*Approach:* The paper addresses the problem of learning models from a few examples by learning model "dynamics" from the large classes. By simulating the number of training examples in large categories the dynamics are estimated. This is then transferred to categories with few training examples, thereby simulating the presence of many training examples. The approach is implemented as a residual architecture based on the property of compostionality of the transformation as training data is added.
The work is related to several recent approaches for meta-learning where a model is trained to predict the parameters of another model based on one or few training examples. This paper presents another way to parameterize the transformation using residual architecture that has some attractive properties.
*Results* The approach is compared to predictive baseline [20] on several datasets (SUN, Places, ImageNet). The approach outperforms the sample reweighing baselines as well as [20].
*Evaluation* The paper is well written and presents a number of interesting ideas, which I found very enjoyable. I found the use of the residual architecture to model the diminishing transformations quite interesting.
One issue with predictive models (including this work) is that they are limited to small size outputs. This work only considers the last layer weights. How can one generalize the approach to more complex model parameters?

This paper presents a work on tackling the challenge of learning classification models from datasets with imbalanced long-tail class distributions. The major idea is to learn a "meta model" to directly estimate the parameters of models trained with many samples using parameters learned on few, or even single, samples. This process is done in a chained manner, which is modeled by residual networks. Classification experiments are performed on image recognition datasets to verify the effectiveness of the proposed approach.
Using meta learning to address the problem of imbalanced data distribution is an interesting idea. It clearly differentiates this work from other approaches to solving this problem. However, the authors did not present well this idea. In particular, the writing is not easy to comprehend, and a lot of references are missing in the text (line 176, 239, 240, etc.).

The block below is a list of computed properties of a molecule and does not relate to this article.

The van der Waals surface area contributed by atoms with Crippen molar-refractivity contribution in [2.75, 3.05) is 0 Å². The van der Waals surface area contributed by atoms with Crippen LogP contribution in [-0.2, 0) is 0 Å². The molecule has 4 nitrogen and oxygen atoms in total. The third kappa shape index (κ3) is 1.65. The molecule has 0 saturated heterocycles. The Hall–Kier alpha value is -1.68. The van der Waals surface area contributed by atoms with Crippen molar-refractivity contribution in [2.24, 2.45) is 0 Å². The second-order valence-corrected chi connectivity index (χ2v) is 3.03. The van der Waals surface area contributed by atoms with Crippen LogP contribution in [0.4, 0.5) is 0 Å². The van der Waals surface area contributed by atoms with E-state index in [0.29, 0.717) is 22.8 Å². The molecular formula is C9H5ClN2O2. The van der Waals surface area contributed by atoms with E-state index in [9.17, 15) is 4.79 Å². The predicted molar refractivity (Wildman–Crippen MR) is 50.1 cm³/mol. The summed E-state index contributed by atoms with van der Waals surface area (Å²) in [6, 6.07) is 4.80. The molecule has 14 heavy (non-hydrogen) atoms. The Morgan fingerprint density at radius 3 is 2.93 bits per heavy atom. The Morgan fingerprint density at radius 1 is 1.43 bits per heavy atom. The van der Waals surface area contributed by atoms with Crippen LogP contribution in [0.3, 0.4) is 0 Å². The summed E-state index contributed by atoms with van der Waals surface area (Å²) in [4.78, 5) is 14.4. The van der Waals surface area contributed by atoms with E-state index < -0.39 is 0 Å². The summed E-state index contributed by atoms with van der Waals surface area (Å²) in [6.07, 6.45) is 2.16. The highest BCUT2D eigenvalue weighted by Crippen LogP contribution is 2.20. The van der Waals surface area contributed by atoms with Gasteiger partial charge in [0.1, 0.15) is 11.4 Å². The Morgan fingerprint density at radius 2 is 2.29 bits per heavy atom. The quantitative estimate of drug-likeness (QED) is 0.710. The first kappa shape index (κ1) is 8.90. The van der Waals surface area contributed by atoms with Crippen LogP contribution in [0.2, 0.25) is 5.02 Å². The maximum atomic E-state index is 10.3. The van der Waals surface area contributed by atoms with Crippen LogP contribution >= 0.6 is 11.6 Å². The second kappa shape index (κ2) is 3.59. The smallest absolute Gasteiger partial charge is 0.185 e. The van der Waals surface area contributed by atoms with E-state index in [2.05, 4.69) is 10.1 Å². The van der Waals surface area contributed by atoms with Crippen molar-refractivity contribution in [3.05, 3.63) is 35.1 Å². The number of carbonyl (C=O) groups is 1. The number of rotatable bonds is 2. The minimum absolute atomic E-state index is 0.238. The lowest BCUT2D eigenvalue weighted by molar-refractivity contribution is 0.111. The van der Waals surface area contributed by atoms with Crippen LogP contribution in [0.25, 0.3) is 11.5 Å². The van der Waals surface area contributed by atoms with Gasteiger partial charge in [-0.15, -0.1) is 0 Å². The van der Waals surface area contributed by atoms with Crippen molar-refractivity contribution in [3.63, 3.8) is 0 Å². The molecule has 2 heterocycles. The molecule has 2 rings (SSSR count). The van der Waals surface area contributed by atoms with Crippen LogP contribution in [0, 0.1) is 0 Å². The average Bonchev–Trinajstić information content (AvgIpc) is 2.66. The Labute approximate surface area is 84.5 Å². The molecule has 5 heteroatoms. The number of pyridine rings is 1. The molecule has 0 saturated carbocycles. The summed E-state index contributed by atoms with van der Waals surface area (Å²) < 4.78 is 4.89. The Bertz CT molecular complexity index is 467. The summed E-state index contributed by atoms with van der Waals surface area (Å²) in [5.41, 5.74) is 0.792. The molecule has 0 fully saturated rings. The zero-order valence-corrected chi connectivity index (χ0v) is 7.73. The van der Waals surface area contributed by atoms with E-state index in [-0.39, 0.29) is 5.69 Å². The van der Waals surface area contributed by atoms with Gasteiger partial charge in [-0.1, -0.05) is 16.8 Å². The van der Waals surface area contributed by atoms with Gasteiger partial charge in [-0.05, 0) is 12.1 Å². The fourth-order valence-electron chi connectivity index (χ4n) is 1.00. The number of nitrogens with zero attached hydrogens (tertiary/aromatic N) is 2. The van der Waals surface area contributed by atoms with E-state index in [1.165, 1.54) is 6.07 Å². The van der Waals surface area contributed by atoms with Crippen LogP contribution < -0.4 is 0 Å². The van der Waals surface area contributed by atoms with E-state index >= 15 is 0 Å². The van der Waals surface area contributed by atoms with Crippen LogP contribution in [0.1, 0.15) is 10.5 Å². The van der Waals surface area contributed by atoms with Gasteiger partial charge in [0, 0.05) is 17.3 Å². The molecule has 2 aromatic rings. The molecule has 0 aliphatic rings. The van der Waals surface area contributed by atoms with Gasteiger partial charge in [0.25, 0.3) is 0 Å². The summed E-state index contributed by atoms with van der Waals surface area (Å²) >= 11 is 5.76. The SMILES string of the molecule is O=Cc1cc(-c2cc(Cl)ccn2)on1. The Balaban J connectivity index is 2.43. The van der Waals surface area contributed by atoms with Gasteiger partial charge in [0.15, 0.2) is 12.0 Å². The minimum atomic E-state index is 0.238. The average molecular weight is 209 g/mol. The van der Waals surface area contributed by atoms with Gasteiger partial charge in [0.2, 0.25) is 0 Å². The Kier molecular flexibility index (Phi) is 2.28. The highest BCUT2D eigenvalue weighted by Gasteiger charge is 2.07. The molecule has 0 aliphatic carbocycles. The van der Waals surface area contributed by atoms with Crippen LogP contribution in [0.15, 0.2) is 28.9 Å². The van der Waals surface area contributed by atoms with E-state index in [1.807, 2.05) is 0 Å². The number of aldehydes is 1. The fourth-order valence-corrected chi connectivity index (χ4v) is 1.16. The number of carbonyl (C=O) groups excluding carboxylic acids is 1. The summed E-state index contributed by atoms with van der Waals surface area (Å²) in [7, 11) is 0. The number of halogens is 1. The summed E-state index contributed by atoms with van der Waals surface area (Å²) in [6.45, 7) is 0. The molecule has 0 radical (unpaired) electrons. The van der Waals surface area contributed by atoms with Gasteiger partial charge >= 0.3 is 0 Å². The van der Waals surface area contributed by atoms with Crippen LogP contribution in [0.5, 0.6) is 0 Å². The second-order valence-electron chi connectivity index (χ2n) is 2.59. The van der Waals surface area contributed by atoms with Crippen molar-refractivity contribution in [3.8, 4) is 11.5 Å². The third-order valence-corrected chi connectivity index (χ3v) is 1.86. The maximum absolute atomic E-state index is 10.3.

In practice, the idea is implemented as residual networks and the meta model is trained to model the dynamics of model parameters when trained on different number of available sample. This is justified by the authors observation on identity mapping and compositionally. Here the authors rely on one key insight that classifier weights for different class share similar dynamics. This is an interesting claim and is crucial for the approach, because it ensures that the dynamics learned on data-abundant classes can be transferred to but we fail to see any analysis or theoretic proof.
Another weakness of this work is on the experiment side. The approach is only applied to the last layers of classification networks, which is equivalent to working with linear classifiers. It would be of great interest to see experiments with non-linear models, where this approach could see wide uses.
Overall, I believe the authors presents an insightful and interesting idea with potential applications. But in its current status this work is not mature to merit a publication at NIPS. I highly encourage the authors to make significant improvement to the presentation and experiments and resubmit it to another venue.